A deeply devout Anglican, her writings are full of references to God, His works, His wonders and His call to her.

She exhibited a gift for mathematics from an early age (oh how I hope my nerdy nephews are reading this!)  and was tutored by her father.

Again, Mummy – steam – etc.

Later, Nightingale became a pioneer in the visual presentation of information and statistical graphics. She actually used pie charts!

Mummy would rather she be making pies.

Pie charts may bore us now, but back then they were very new, having come onto the scene around 1801.

She is most well known for her, rather novel at the time, insistance on cleanliness and sanitation.  Much of the medical attitude towards sterilization and such are a result of Florence’s ideals.

Mummy was however, pleased that she washed her hands.

Her greatest achievement was the first official nurses’ training program, the Nightingale School for Nurses.  There were none at the time, and it opened in 1860. The mission of the school was to train nurses to work in hospitals, work with the poor, and to teach.

Her main thought was that students would care for people in their homes.  Hospitals were pretty horrific back then.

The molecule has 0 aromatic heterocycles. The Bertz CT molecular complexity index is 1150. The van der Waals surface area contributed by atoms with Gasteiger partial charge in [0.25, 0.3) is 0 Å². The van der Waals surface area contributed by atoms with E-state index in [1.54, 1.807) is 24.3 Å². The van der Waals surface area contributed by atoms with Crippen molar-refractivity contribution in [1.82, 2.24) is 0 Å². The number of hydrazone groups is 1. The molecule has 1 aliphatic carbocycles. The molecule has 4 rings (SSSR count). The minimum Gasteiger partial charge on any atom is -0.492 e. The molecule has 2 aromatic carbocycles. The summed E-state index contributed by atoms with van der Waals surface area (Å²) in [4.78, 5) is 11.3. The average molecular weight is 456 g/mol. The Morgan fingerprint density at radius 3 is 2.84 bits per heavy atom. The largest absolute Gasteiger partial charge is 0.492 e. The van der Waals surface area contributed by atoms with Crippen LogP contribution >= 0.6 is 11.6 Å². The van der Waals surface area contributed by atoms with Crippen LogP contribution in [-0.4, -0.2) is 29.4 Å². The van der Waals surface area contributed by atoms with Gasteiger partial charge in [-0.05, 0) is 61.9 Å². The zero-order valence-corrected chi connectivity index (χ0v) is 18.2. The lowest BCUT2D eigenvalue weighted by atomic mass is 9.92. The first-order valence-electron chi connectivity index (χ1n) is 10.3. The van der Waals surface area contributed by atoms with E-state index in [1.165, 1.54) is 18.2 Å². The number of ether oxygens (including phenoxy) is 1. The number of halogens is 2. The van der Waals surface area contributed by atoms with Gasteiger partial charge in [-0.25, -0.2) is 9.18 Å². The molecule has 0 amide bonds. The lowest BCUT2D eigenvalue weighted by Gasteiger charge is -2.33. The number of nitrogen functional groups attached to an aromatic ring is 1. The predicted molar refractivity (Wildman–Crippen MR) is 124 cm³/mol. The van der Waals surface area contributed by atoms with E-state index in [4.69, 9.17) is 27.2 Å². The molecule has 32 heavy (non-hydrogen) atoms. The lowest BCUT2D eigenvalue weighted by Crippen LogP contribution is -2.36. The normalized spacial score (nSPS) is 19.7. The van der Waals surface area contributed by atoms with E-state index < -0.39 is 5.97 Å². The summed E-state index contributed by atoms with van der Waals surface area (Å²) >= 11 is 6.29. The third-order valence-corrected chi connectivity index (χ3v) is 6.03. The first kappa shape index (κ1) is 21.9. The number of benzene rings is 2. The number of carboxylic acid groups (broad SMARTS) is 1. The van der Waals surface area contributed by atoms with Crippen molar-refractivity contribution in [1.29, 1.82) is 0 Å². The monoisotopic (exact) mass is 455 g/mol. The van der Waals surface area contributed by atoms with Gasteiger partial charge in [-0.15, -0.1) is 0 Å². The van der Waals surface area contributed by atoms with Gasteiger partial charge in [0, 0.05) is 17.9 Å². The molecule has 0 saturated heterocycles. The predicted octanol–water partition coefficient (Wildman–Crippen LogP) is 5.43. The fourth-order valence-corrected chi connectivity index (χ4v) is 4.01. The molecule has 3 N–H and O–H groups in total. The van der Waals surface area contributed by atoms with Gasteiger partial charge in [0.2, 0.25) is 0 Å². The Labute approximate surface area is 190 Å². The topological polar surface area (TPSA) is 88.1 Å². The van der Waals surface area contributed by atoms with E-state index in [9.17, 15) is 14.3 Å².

Florence’s lasting contribution has been her role in founding the modern nursing profession. She set an example of compassion, commitment to patient care, and diligent and thoughtful hospital administration.

She lived to be 90.  She became a legend in her own time, changed the course of medicine and all of England wanted to bury her in Westminster Abbey, but the family said no.

So, to all the nurses out there, and especially to my very favorite Florence Nightingale, my sweet, sweet, Shelby, “Happy Nurses Day”!

Shelby Brads, BSN RN

Catsona Non Grata

OK, I’m a dog person.

I’m not a cat person.

But, I have a cat.

Because I have a daughter.

Who has a cat.

Who also has a roommate.

Who is allergic to cats.

Ergo, I have a cat.

Her name’s Stella.

Stella Longing for the outside

I did not want her.

I did not ask for her.

I even said, “NO!” when asked if I’d take her.

But, I have a cat.

Stella actually belongs to Jessica, Shelby’s old roommate who is in Haiti ‘doing good’ for the next few months.  Shelby, not wanting to live alone and wanting someone to share expenses got a new roommate when Jessica left.  The cat had to go. 

Jessica’s parents took her for a while, but Stella doesn’t play well with others, runs with scissors,  talks out of turn, and was asked to leave.

After repeated ‘Nos’ from me, which never work with Shelby, I came home to have Stella greet me at the door.

I expect Blanche and Stanley any day now!

And, as cats go, she’s pretty cool.  And, other than the fact that she’s taken the shrine to the decorator living room as her own, she’s no trouble.

She likes to be petted, just like a dog.

She likes to lay in the sun, just like a dog.

She likes to be with people, just like a dog.

Stella on the table top

Ok, I have a dog.

Like I said, I’m a dog person.

But,  I’m still waiting for a “cat support” check!